The shows will take over more than 430 venue spaces (up from 376 in 2015).
Even the State Library of South Australia is getting in on the action, hosting what’s expected to be one of the Fringe’s hottest tickets.
The California Crooners Club with Hugh Sheridan features the Adelaide-born, LA-based Packed to the Rafters star singing jazz classics as well as swing versions of chart hits by Justin Timberlake, Sia and Sam Smith.
“We’re asking Adelaide to go pink for Fringe and to light up pink for Fringe. We want to paint the town pink so I thought, ‘Well, I’ll start with my hair’.”
Croall’s hair colour isn’t the only outrageous thing about the Fringe.
Just when you thought it couldn’t become a bigger beast, it’s announced that the next Adelaide Fringe (February 12 – March 14) will feature a record 1100-plus events.
The largest number of events are devoted to comedy (305), followed by music (228), theatre (151), cabaret (112) and art and design exhibitions (111).
With her hot-pink hair, Adelaide Fringe director Heather Croall is right on brand.
“I’m leading by example,” says Croall with a laugh.
The rest of the program is a mix of circus and physical theatre, dance, film and digital events, kids’ entertainment and special events. Two new genres, magic and interactive events, are also making their debut.
Where will they fit it all in?
Sheridan’s father Denis, a swing singer from way back, will return to Adelaide to perform at a laneway bar called the Lotus Lounge.
Other Fringe musical highlights include shows from reunited American rockers Sleater-Kinney, Colin Hay, Kate Ceberano, The Black Sorrows, iOTA and Kate Miller-Heidke.
Adelaide Fringe ambassador Julian Clary is bringing the world premiere of his show, The Joy of Mincing, to Adelaide’s Royalty Theatre on February 17 and 18.
In his role as ambassador, Clary is encouraging visitors to take a chance on an unknown show or artist (many of whom take to the streets or roam around the Garden of Unearthly Delights to spruik their own shows before the curtain goes up).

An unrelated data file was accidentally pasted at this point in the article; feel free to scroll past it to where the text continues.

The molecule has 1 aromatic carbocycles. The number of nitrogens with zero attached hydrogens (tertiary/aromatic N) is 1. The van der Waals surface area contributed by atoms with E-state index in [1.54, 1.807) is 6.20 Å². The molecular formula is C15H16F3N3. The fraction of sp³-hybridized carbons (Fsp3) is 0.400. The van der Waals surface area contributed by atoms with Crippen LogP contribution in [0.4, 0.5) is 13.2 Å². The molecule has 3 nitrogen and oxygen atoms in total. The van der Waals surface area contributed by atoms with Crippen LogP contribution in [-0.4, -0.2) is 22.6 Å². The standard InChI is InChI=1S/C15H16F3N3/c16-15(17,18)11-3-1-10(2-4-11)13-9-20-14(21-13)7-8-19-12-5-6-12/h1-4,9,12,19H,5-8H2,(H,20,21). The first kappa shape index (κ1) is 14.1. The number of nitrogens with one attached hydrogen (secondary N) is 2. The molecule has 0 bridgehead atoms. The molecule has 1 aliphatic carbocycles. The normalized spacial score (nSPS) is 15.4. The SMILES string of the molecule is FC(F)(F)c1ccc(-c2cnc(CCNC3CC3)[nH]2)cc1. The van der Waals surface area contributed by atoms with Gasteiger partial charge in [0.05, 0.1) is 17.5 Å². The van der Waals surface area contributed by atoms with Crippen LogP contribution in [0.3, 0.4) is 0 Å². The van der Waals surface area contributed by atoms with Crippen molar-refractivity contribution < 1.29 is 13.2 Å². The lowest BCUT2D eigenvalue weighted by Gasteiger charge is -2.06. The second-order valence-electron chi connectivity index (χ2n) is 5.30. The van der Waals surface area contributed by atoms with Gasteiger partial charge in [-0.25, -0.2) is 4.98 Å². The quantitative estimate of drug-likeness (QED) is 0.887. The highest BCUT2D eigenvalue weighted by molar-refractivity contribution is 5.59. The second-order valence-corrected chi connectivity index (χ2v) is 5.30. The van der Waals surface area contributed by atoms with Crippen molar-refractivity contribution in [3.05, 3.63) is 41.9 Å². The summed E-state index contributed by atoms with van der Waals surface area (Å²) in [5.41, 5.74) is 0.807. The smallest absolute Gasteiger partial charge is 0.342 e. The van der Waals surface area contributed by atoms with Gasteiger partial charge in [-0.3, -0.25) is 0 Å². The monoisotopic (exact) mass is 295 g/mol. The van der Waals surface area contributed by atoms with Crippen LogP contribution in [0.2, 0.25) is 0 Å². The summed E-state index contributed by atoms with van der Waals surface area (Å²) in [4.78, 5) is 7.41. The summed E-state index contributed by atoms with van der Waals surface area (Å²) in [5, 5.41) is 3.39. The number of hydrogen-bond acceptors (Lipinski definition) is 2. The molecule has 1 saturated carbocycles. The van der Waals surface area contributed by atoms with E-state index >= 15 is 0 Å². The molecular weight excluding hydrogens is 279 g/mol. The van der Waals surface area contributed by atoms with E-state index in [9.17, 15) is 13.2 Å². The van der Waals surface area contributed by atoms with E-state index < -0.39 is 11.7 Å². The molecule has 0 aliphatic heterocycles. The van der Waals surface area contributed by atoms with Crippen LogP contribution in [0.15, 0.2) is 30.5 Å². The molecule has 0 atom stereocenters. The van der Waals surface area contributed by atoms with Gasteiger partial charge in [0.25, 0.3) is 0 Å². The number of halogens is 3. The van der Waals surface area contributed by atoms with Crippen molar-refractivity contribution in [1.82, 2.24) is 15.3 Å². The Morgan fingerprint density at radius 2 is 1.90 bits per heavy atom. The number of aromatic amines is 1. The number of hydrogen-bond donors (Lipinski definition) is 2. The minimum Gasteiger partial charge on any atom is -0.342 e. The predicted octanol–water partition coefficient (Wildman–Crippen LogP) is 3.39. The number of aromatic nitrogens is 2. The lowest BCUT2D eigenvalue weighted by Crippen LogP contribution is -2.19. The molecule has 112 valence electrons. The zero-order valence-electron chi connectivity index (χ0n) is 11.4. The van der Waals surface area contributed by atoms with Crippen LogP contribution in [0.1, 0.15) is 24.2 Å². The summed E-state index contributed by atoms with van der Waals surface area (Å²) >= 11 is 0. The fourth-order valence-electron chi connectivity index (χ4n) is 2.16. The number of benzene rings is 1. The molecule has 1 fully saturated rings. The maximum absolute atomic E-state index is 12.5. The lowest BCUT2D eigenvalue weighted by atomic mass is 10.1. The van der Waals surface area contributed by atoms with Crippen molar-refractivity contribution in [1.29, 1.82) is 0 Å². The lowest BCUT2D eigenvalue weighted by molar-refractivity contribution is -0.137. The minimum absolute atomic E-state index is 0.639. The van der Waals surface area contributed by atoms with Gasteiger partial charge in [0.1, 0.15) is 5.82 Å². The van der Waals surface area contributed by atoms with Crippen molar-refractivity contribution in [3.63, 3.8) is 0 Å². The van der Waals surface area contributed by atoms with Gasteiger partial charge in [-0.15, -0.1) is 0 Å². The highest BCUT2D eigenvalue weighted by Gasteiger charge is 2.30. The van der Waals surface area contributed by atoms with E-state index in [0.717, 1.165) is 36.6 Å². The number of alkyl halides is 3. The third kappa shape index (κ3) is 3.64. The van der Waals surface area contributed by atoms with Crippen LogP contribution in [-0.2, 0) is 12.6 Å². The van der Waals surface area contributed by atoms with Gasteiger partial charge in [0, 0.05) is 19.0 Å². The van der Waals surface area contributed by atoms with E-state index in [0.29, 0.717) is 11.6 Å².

“My motto – in life and at the Fringe – is to take some risks,” he said.
“I’m all for sticking a pin in the program and going to see something random and obscure.”
Among the not-so-obscure comedians on the Fringe roster for 2016 are Dave Hughes, Judith Lucy, Danny Bhoy, Wil Anderson and Hannah Gadsby.
Croall has also listened to the people of Adelaide who wanted to see the return of something like the lighting spectacular that was such a hit in the 2008 Adelaide Festival (Northern Lights ended up being extended for an extra two weeks and was eventually seen by an estimated 300,000 people).
Cue Fringe Illuminations – massive architectural projections that will transform seven North Terrace cultural institutions – the Art Gallery of South Australia, the South Australian Museum and the like – into canvases of light for the Fringe’s first fortnight (February 12-28).
“We want to bring back the promenade along the boulevard,” says Croall. “North Terrace is probably one of the most beautiful cultural boulevards in the world.”
Other Fringe highlights include Canada’s Cirque Alfonse, which is presenting a show called Barbu Electro Trad Cabaret.
“They are one of the most exciting circus groups in the world at the moment,” says Croall. Another circus show, Perhaps There is Hope Yet, shines a light on climate change.
Croall, who has a background in digital technology and documentaries, is also excited to debut the Digital Playground at the State Library of SA.
Australian and international artists have created works designed to be experienced with virtual-reality headsets and the Google Cube (a six-sided moving image).
Adelaide Fringe started in 1960 as a light-hearted, boundary-pushing alternative to the more serious Adelaide Festival, which debuted that year with a program featuring symphony orchestras, a medley of Shakespeare scenes, opera, drama, quartets and the like – with many of them imported from overseas.
Unbridled free for all at Fringe Adelaide 2016
Local artists wanted a platform and so the open-access Fringe was born. No curator vets the Fringe performances.
“We create a brilliant platform and everyone can jump onto that platform,” says Croall. “We create the vibrancy and atmosphere that wraps the festival. You buy a ticket and take the ride.”
Plenty have done just that. Right from the start, there was something about the subversive, naughty, freewheeling nature of the Fringe that appealed to a wide cross-section of people.